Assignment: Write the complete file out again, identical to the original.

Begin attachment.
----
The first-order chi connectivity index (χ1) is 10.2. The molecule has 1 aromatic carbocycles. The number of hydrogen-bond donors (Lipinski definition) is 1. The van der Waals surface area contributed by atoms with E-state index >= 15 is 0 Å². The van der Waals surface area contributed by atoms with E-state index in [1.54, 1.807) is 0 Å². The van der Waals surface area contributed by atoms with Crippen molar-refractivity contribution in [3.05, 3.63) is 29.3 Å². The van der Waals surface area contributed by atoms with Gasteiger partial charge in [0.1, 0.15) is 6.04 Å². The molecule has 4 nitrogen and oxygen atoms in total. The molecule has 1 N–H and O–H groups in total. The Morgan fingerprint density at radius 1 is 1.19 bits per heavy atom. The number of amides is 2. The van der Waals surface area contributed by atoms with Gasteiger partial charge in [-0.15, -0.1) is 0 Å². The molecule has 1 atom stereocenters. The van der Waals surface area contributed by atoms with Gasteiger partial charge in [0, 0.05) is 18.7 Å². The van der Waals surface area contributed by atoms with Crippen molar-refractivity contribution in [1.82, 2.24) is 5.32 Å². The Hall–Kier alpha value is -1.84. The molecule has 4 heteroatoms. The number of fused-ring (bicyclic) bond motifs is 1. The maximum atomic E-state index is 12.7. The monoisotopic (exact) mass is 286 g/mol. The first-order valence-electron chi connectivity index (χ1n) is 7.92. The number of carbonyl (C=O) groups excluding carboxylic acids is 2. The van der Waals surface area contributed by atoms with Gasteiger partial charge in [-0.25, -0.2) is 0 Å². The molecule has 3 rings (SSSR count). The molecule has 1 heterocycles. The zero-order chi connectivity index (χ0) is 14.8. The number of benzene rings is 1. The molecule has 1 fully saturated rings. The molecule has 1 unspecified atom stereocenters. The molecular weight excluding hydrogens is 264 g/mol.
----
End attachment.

The first-order chi connectivity index (χ1) is 10.2. The molecule has 1 aromatic carbocycles. The number of hydrogen-bond donors (Lipinski definition) is 1. The van der Waals surface area contributed by atoms with E-state index >= 15 is 0 Å². The van der Waals surface area contributed by atoms with E-state index in [1.54, 1.807) is 0 Å². The van der Waals surface area contributed by atoms with Crippen molar-refractivity contribution in [3.05, 3.63) is 29.3 Å². The van der Waals surface area contributed by atoms with Gasteiger partial charge in [0.1, 0.15) is 6.04 Å². The molecule has 4 nitrogen and oxygen atoms in total. The molecule has 1 N–H and O–H groups in total. The Morgan fingerprint density at radius 1 is 1.19 bits per heavy atom. The number of amides is 2. The van der Waals surface area contributed by atoms with Gasteiger partial charge in [-0.15, -0.1) is 0 Å². The molecule has 1 atom stereocenters. The van der Waals surface area contributed by atoms with Gasteiger partial charge in [0, 0.05) is 18.7 Å². The van der Waals surface area contributed by atoms with Crippen molar-refractivity contribution in [1.82, 2.24) is 5.32 Å². The Hall–Kier alpha value is -1.84. The molecule has 4 heteroatoms. The number of fused-ring (bicyclic) bond motifs is 1. The maximum atomic E-state index is 12.7. The monoisotopic (exact) mass is 286 g/mol. The first-order valence-electron chi connectivity index (χ1n) is 7.92. The number of carbonyl (C=O) groups excluding carboxylic acids is 2. The van der Waals surface area contributed by atoms with Gasteiger partial charge in [-0.25, -0.2) is 0 Å². The molecule has 3 rings (SSSR count). The molecule has 1 heterocycles. The zero-order chi connectivity index (χ0) is 14.8. The number of benzene rings is 1. The molecule has 1 fully saturated rings. The molecule has 1 unspecified atom stereocenters. The molecular weight excluding hydrogens is 264 g/mol.